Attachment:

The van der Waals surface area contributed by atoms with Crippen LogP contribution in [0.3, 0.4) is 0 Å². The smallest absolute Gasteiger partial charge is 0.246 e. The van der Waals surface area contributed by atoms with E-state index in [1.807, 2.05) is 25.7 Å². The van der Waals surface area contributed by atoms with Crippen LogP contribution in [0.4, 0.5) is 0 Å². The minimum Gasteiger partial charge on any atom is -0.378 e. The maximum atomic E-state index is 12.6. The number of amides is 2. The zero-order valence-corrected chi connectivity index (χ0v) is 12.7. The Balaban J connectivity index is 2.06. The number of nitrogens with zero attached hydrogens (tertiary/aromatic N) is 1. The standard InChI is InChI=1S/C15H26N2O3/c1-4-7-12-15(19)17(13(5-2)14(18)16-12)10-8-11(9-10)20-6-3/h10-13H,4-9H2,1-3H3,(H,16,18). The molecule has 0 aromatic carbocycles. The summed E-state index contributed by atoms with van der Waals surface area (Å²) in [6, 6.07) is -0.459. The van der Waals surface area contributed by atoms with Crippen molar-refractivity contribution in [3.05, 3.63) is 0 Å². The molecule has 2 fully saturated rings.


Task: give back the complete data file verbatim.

The van der Waals surface area contributed by atoms with Crippen LogP contribution in [0.3, 0.4) is 0 Å². The smallest absolute Gasteiger partial charge is 0.246 e. The van der Waals surface area contributed by atoms with E-state index in [1.807, 2.05) is 25.7 Å². The van der Waals surface area contributed by atoms with Crippen LogP contribution in [0.4, 0.5) is 0 Å². The minimum Gasteiger partial charge on any atom is -0.378 e. The maximum atomic E-state index is 12.6. The number of amides is 2. The zero-order valence-corrected chi connectivity index (χ0v) is 12.7. The Balaban J connectivity index is 2.06. The number of nitrogens with zero attached hydrogens (tertiary/aromatic N) is 1. The standard InChI is InChI=1S/C15H26N2O3/c1-4-7-12-15(19)17(13(5-2)14(18)16-12)10-8-11(9-10)20-6-3/h10-13H,4-9H2,1-3H3,(H,16,18). The molecule has 0 aromatic carbocycles. The summed E-state index contributed by atoms with van der Waals surface area (Å²) in [6, 6.07) is -0.459. The van der Waals surface area contributed by atoms with Crippen molar-refractivity contribution in [3.05, 3.63) is 0 Å². The molecule has 2 fully saturated rings.